Hudson is now 5-1 since coming to the Diamondbacks with an ERA well under 2.0.

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Hudson Brilliant As D-backs Avoid Sweep, 3-1

Phoenix, AZ (Sports Network) – Dan Hudson pitched seven solid innings and Stephen Drew fueled Arizona’s offense, as the Diamondbacks took a 3-1 win over the San Francisco Giants to avoid being swept in the three-game series.

Hudson (5-1) gave up one run on five hits and two walks to get another win against the Giants. He took the victory back on August 28 after limiting San Francisco to two runs in seven innings.

Drew tripled and scored the decisive run in the third inning on Kelly Johnson’s single. Drew added an RBI single in the seventh for Arizona, which snapped a four-game losing streak.

Barry Zito (8-12) limited Arizona to two runs in six innings, and struck out seven. But he still took the loss for a fifth straight start as the Giants had their four-game win streak broken.

San Francisco fell to two games behind Atlanta in the NL wild card chase, as the Braves beat Pittsburgh on Wednesday. The Giants also entered Wednesday’s contest one game behind San Diego, which is playing Los Angeles, in the NL West standings.

With one out in the first inning, Freddy Sanchez homered to left to put the Giants in front. However, some inaccuracy from Zito helped Arizona tie the game in the second.

Zito walked Chris Young and Adam LaRoche to begin the second, and after Mark Reynolds grounded into a double play, Miguel Montero doubled to center to plate a run.

Johnson’s third-inning hit put the Diamondbacks up, 2-1, and Hudson made the lead hold up. He got a double-play grounder to end the fourth, then set San Francisco down in order in the fifth and sixth.

The Giants then had runners at the corners with two away in the seventh. But Hudson retired Travis Ishikawa, pinch-hitting for Zito, to ground out to first.

After Drew’s RBI single gave the Diamondbacks a two-run edge, Esmerling Vasquez worked a scoreless eighth. Juan Gutierrez worked around a leadoff double by Jose Guillen in the ninth to seal the victory.

Gutierrez got his eighth save…Zito has dropped his last eight decisions. He hasn’t gotten a win since July 16, though has five quality starts since then.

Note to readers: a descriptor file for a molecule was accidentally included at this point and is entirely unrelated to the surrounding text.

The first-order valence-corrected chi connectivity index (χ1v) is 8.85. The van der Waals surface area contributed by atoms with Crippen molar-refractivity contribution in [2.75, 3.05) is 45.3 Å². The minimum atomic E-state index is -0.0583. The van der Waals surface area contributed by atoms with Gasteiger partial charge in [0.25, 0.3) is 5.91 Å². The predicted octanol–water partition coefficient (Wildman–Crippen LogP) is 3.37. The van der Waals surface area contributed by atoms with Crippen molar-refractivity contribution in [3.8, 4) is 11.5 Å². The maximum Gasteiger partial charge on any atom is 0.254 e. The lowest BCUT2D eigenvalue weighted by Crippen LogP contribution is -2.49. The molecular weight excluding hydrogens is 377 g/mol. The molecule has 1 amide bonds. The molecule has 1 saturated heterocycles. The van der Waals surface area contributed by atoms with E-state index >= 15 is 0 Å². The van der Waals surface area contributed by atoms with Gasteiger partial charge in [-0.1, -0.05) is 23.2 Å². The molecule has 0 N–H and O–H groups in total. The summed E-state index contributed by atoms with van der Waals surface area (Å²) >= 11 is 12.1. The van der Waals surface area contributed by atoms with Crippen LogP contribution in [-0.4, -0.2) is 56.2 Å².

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Managers Pregame Notes: Gibby Wants To Come Back Next Season, But Focused On This One

Quick notes from today's pregame manager's media chat session:

  • Mark Reynolds is back in the lineup tonight and hitting sixth.
  • The D-backs had a community event today at a local St. Vincent De Paul serving meals to homeless people. Gibson is supportive of this type of giving back and wants his young players to realize how lucky they are and stay humble.

    "If I'm back here next year, we'll do a lot more stuff like that. We can probably make it into something really and truly special." As for his own status as interim manager, Gibson is just focused on finishing out the season but added, "I certainly want to be back, and I certainly feel that I can help take the organization where we need to go."
  • Gibson is encouraged by the team's young pitching core of Enright, Kennedy and Hudson but remains cautious.

    "I'm encouraged by what they've done. There are a lot of hurdles to overcome. The thing about this game is you can never really let your guard down and say ‘we're all set.' It doesn't work like that. You can't paint the picture. You're not the artist. You can dream about what it is going to be, but you can't paint it."
  • On the development of Miguel Montero as a catcher: "He's come a long way, yet so far to go. I played until I was 38, and I still felt like I had to get better and learn things until the last day I played. I expect he will do the same thing."
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Brandon Webb Real Happy With Today's 50-Pitch Session

Brandon Webb was happy with his pitching performance today. Not on the mound facing live hitters, mind you, but the 50 to 60 pitches he threw in the cage under the stands in what he called a bullpen session.

"Good, good. Real good. I think this might the best one including San Francisco. It was good," Webb said.

Webb said he was able to slow things down and focus on his mechanics and the result was excellent movement on his sinker.

"I started throwing from just the power position today when I very first started throwing. Very simple, you just lift your leg up and go... Breaks it down really simple. Start from there and things were good from that," he said.

"It was the best I've had by far. I was like, 'this is nasty.' It was moving pretty good. Location was really good. I threw a lot of strikes."

Webb also threw some curveballs that he said were also working for him.

Asked if he was still planning to pitch this season Webb remained confident.

"I hope so, I don't know," he said. "Like I said, if I can make it one time it would be great. Anything else would be extra so I'm still planning on getting some kind of action."